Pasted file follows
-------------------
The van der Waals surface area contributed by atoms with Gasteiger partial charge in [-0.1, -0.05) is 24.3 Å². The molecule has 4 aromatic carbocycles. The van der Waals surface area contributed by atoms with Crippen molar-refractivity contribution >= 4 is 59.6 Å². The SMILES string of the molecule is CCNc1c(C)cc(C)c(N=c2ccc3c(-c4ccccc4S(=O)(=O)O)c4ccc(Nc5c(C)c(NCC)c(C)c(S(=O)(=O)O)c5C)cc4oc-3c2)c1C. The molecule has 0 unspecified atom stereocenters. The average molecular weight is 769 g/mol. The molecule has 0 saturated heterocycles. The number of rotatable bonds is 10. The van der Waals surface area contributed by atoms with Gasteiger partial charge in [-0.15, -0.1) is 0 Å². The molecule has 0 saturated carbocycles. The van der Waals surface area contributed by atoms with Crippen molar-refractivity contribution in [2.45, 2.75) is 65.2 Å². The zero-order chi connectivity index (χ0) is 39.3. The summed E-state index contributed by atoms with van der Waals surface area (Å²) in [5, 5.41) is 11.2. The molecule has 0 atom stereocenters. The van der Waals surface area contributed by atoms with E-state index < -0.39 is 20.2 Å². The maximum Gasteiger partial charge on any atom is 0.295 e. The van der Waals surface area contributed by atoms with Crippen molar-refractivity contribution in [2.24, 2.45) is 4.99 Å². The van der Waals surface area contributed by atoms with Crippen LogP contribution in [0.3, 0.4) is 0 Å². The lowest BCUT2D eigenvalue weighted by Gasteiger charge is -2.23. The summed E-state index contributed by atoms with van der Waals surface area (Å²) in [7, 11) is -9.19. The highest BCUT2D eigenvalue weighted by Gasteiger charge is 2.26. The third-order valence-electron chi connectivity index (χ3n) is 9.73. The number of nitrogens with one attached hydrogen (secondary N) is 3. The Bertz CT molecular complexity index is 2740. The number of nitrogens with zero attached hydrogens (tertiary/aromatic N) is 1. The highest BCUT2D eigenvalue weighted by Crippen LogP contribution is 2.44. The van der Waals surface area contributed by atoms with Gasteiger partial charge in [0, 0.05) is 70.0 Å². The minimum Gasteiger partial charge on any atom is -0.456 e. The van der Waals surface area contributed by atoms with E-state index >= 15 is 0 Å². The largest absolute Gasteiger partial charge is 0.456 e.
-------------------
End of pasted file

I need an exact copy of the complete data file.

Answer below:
The van der Waals surface area contributed by atoms with Gasteiger partial charge in [-0.1, -0.05) is 24.3 Å². The molecule has 4 aromatic carbocycles. The van der Waals surface area contributed by atoms with Crippen molar-refractivity contribution >= 4 is 59.6 Å². The SMILES string of the molecule is CCNc1c(C)cc(C)c(N=c2ccc3c(-c4ccccc4S(=O)(=O)O)c4ccc(Nc5c(C)c(NCC)c(C)c(S(=O)(=O)O)c5C)cc4oc-3c2)c1C. The molecule has 0 unspecified atom stereocenters. The average molecular weight is 769 g/mol. The molecule has 0 saturated heterocycles. The number of rotatable bonds is 10. The van der Waals surface area contributed by atoms with Gasteiger partial charge in [-0.15, -0.1) is 0 Å². The molecule has 0 saturated carbocycles. The van der Waals surface area contributed by atoms with Crippen molar-refractivity contribution in [2.45, 2.75) is 65.2 Å². The zero-order chi connectivity index (χ0) is 39.3. The summed E-state index contributed by atoms with van der Waals surface area (Å²) in [5, 5.41) is 11.2. The molecule has 0 atom stereocenters. The van der Waals surface area contributed by atoms with E-state index < -0.39 is 20.2 Å². The maximum Gasteiger partial charge on any atom is 0.295 e. The van der Waals surface area contributed by atoms with Crippen molar-refractivity contribution in [2.24, 2.45) is 4.99 Å². The van der Waals surface area contributed by atoms with Crippen LogP contribution in [0.3, 0.4) is 0 Å². The lowest BCUT2D eigenvalue weighted by Gasteiger charge is -2.23. The summed E-state index contributed by atoms with van der Waals surface area (Å²) in [7, 11) is -9.19. The highest BCUT2D eigenvalue weighted by Gasteiger charge is 2.26. The third-order valence-electron chi connectivity index (χ3n) is 9.73. The number of nitrogens with one attached hydrogen (secondary N) is 3. The Bertz CT molecular complexity index is 2740. The number of nitrogens with zero attached hydrogens (tertiary/aromatic N) is 1. The highest BCUT2D eigenvalue weighted by Crippen LogP contribution is 2.44. The van der Waals surface area contributed by atoms with Gasteiger partial charge in [0, 0.05) is 70.0 Å². The minimum Gasteiger partial charge on any atom is -0.456 e. The van der Waals surface area contributed by atoms with E-state index >= 15 is 0 Å². The largest absolute Gasteiger partial charge is 0.456 e.